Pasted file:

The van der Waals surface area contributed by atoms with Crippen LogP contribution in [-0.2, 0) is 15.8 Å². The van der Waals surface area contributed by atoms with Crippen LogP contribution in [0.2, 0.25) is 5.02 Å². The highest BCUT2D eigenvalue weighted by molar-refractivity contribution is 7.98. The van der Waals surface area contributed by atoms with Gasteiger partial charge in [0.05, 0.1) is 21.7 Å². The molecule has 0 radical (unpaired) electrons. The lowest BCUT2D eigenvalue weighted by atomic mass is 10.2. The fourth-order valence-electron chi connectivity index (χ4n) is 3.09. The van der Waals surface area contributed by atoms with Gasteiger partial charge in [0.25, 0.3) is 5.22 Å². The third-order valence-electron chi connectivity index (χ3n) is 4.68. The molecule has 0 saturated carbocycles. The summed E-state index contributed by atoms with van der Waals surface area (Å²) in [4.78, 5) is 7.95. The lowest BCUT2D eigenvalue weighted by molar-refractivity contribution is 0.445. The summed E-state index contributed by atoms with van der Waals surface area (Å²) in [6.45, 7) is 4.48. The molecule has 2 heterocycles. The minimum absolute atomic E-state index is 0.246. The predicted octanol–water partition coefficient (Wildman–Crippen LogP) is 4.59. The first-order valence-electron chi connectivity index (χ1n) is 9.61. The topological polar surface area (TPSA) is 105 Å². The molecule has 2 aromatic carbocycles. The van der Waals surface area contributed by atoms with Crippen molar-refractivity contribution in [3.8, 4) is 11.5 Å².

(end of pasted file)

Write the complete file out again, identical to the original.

The van der Waals surface area contributed by atoms with Crippen LogP contribution in [-0.2, 0) is 15.8 Å². The van der Waals surface area contributed by atoms with Crippen LogP contribution in [0.2, 0.25) is 5.02 Å². The highest BCUT2D eigenvalue weighted by molar-refractivity contribution is 7.98. The van der Waals surface area contributed by atoms with Gasteiger partial charge in [0.05, 0.1) is 21.7 Å². The molecule has 0 radical (unpaired) electrons. The lowest BCUT2D eigenvalue weighted by atomic mass is 10.2. The fourth-order valence-electron chi connectivity index (χ4n) is 3.09. The van der Waals surface area contributed by atoms with Gasteiger partial charge in [0.25, 0.3) is 5.22 Å². The third-order valence-electron chi connectivity index (χ3n) is 4.68. The molecule has 0 saturated carbocycles. The summed E-state index contributed by atoms with van der Waals surface area (Å²) in [4.78, 5) is 7.95. The lowest BCUT2D eigenvalue weighted by molar-refractivity contribution is 0.445. The summed E-state index contributed by atoms with van der Waals surface area (Å²) in [6.45, 7) is 4.48. The molecule has 2 heterocycles. The minimum absolute atomic E-state index is 0.246. The predicted octanol–water partition coefficient (Wildman–Crippen LogP) is 4.59. The first-order valence-electron chi connectivity index (χ1n) is 9.61. The topological polar surface area (TPSA) is 105 Å². The molecule has 2 aromatic carbocycles. The van der Waals surface area contributed by atoms with Crippen molar-refractivity contribution in [3.8, 4) is 11.5 Å².